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South Africa's national netball coach Carin Strauss believes the country's players have got to change and adapt their game in a hurry, if they are to catch up with the game's leading nations.
Strauss, appointed to the position by Netball South Africa in March, when she took over from Burta de Kock, revealed her four-year plan to the media in Tshwane in the company of visiting international coach Lyn Gunson.
In recent years the country has struggled, losing their world ranking of fifth and sliding to ninth overall.
The team also lost their number one spot in Africa to Malawi last year.
"The game has changed a lot right now. It is more physical, and the players are aggressive and in peak condition," said Strauss.
The responsibility of reversing the losing trend is on Strauss who has to bring the team back on par with the likes of England, New Zealand and Australia - a daunting task for a team that does not have as much support as those countries.
But Strauss made it clear that in the long term, the country's emphasis should be on Under-17 girls.
In the meantime, the coach has to concentrate on selecting the kind of player who can deal with the rigours of international netball.
When the National Championships drew to a close on Saturday, a squad of 30 deemed fit for grooming, was announced as a first step towards the goal.
The biggest difference between her team and the previous ones, Strauss said, was that whereas previously the national coach was isolated from her players, this time around the responsibility will be shared with regional and club coaches.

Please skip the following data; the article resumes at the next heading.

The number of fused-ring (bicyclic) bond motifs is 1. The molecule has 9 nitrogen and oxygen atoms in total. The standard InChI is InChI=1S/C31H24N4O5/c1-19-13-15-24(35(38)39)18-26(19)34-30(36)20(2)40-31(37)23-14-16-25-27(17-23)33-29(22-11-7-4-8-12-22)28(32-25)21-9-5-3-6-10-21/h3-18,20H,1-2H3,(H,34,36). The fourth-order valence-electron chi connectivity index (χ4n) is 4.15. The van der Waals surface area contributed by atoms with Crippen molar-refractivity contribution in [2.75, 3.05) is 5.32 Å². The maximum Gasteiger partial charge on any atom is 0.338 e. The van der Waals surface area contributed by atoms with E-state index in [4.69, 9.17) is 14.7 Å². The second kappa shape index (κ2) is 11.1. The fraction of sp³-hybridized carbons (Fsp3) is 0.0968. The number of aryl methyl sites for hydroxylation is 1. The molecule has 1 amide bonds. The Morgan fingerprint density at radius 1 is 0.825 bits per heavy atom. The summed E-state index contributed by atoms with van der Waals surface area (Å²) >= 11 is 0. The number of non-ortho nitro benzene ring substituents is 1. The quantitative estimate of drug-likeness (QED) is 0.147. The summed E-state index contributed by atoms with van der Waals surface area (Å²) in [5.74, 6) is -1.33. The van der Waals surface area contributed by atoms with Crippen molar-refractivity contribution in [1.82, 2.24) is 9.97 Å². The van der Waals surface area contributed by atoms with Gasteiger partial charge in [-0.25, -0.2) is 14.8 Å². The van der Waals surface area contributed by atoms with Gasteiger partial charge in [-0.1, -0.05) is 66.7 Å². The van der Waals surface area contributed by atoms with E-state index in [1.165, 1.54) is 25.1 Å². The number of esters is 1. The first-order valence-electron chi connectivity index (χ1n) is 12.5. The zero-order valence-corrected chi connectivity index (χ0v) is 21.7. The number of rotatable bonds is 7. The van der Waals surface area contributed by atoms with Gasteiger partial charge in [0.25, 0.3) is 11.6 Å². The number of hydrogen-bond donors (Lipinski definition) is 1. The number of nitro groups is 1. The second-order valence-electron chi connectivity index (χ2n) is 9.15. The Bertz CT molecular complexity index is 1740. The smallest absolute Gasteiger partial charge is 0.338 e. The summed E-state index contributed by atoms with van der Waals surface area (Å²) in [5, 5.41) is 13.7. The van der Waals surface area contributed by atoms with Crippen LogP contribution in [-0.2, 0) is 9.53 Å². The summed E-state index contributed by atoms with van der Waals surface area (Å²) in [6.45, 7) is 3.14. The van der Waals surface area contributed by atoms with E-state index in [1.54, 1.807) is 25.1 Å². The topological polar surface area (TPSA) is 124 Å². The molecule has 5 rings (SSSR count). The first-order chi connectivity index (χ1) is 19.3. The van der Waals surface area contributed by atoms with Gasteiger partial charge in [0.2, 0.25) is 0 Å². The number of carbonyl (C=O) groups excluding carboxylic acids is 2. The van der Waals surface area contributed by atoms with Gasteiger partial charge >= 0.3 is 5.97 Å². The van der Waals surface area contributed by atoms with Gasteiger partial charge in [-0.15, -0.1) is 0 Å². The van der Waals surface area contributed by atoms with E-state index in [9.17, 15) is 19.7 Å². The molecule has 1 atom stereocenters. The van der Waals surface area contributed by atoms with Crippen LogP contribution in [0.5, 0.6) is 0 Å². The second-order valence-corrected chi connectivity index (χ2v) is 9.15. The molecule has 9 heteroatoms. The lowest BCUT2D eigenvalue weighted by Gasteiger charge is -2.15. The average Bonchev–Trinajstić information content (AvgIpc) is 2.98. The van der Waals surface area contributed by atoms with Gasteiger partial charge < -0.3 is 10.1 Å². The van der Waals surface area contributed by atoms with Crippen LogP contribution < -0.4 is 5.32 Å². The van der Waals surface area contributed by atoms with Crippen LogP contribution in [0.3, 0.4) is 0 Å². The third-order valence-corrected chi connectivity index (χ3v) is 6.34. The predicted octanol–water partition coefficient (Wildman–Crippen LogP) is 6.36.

Strauss also plans on having the players at the University of Potchefstroom for frequent assessments with a sports therapist.
"We will monitor them through the regional coaches, and if a player shows a lack of discipline they will be removed.
"We think these 30 players are capable of playing internationally, and all have a special talent," she said.
They therefore are expected to show a 20 percent improvement every two months.
Strauss said she is not bothered by the quota system, which some have claimed is at the root of the teams' bad performance.
"It is not a factor at all - you get to know who to play when and how.
"We have to try different combinations and most importantly, we have to identify and introduce a typical South African style of playing," she said.
To assist with ideas, NSA has also roped in International Federation of Netball Association coach Gunson.
A former New Zealand player and coach, Gunson has said more cohesion in South African netball is what is needed.
"A lot of knowledgeable people are scattered all over. A turnaround is entirely possible but we need to do that by having placement and exchange programmes in other parts of the world, where they would return and plough back," said Gunson.
l First up for Strauss and her team is the five-nations tournament hosted by Gauteng Central where teams from New Zealand, the Malawi national team, Zambia and Jamaica will compete;
l Next Strauss will select 15 players for a Test against Barbados in October.
l Third on the list is an away tri-nations tour against World no. 4 Jamaica and Trinidad and Tobago in November; and
l Fourth is a home tri-nations challenge with Botswana and England.
The technical staff will also attend a six-nations tournament in Singapore at the end of August, to watch Samoa and Barbados who they plan to play against in order to better their rankings.
"There is no reason why we are ranked number 9 and it is time this changed," said the coach.
Anja Zandberg (Boland), Mari-Lise Linde (Free State), Maryke Holtzhauzen (Free State), Adele Niemand (Free State), Elzette Engelbrecht (Free State), Tsakane Mbewe (Gauteng Central), Refiloe Mochaka (Gauteng Central), Mary Ngwenya (Gauteng Central), Ina Kakora (Gauteng East), Michelle du Preez (Gauteng East), Mampho Tsotetsi (Gauteng East), Annelle Besselaar (Gauteng North), Erin Burger (Gauteng North), Leigh-Ann Zackey (Gauteng West), Claudia Basson (Griqualand West), Liezel Wium (Griqualand West), Dumsani Chauke (Nelson Mandela Bay), Zanele Mdodana (Nelson Mandela Bay), Sameshia Esau (Nelson Mandela Bay), Amanda Mynhardt (North West South), Ilzeri Britz (North West South), Zukelwa Cwaba (Amathole), Nosiphiwo Goda (Amathole), Kgomotso Itlhabanyeng (North West East), Rahab Ngobeni (Waterberg), Bongiwe Msomi (KZN Midlands), Precious Mthembu (Ethekwini)